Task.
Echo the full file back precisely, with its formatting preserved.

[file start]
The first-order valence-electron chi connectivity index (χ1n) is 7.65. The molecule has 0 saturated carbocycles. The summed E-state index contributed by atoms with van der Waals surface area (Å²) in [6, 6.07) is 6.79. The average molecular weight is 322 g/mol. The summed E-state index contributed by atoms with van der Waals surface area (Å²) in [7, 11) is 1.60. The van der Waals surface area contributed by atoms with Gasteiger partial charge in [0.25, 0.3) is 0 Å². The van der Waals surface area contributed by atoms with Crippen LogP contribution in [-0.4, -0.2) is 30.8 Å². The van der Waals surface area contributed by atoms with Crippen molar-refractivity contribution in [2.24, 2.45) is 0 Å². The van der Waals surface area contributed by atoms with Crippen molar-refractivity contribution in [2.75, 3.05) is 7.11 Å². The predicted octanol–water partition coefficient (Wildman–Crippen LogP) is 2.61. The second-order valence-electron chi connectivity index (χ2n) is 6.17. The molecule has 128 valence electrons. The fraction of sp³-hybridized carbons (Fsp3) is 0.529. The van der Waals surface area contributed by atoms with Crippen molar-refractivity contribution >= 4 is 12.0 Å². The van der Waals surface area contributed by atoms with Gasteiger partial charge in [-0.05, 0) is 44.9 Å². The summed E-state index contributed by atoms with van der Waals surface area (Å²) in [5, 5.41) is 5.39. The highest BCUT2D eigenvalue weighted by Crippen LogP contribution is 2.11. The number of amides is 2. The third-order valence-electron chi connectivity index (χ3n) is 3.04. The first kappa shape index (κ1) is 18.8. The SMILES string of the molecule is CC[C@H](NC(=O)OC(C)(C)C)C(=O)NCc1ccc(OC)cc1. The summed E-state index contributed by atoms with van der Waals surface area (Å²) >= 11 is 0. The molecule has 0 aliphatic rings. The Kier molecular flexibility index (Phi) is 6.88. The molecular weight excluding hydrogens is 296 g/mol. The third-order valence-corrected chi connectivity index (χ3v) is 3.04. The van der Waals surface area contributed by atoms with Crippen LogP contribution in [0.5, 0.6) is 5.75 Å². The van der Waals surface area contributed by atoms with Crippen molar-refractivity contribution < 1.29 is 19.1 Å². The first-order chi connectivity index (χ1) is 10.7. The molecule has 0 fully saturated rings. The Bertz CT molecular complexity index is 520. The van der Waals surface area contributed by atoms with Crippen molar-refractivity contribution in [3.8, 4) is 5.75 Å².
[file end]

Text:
The first-order valence-electron chi connectivity index (χ1n) is 7.65. The molecule has 0 saturated carbocycles. The summed E-state index contributed by atoms with van der Waals surface area (Å²) in [6, 6.07) is 6.79. The average molecular weight is 322 g/mol. The summed E-state index contributed by atoms with van der Waals surface area (Å²) in [7, 11) is 1.60. The van der Waals surface area contributed by atoms with Gasteiger partial charge in [0.25, 0.3) is 0 Å². The van der Waals surface area contributed by atoms with Crippen LogP contribution in [-0.4, -0.2) is 30.8 Å². The van der Waals surface area contributed by atoms with Crippen molar-refractivity contribution in [2.24, 2.45) is 0 Å². The van der Waals surface area contributed by atoms with Crippen molar-refractivity contribution in [2.75, 3.05) is 7.11 Å². The predicted octanol–water partition coefficient (Wildman–Crippen LogP) is 2.61. The second-order valence-electron chi connectivity index (χ2n) is 6.17. The molecule has 128 valence electrons. The fraction of sp³-hybridized carbons (Fsp3) is 0.529. The van der Waals surface area contributed by atoms with Crippen molar-refractivity contribution >= 4 is 12.0 Å². The van der Waals surface area contributed by atoms with Gasteiger partial charge in [-0.05, 0) is 44.9 Å². The summed E-state index contributed by atoms with van der Waals surface area (Å²) in [5, 5.41) is 5.39. The highest BCUT2D eigenvalue weighted by Crippen LogP contribution is 2.11. The number of amides is 2. The third-order valence-electron chi connectivity index (χ3n) is 3.04. The first kappa shape index (κ1) is 18.8. The SMILES string of the molecule is CC[C@H](NC(=O)OC(C)(C)C)C(=O)NCc1ccc(OC)cc1. The summed E-state index contributed by atoms with van der Waals surface area (Å²) >= 11 is 0. The molecule has 0 aliphatic rings. The Kier molecular flexibility index (Phi) is 6.88. The molecular weight excluding hydrogens is 296 g/mol. The third-order valence-corrected chi connectivity index (χ3v) is 3.04. The van der Waals surface area contributed by atoms with Crippen LogP contribution in [0.5, 0.6) is 5.75 Å². The van der Waals surface area contributed by atoms with Crippen molar-refractivity contribution < 1.29 is 19.1 Å². The first-order chi connectivity index (χ1) is 10.7. The molecule has 0 fully saturated rings. The Bertz CT molecular complexity index is 520. The van der Waals surface area contributed by atoms with Crippen molar-refractivity contribution in [3.8, 4) is 5.75 Å².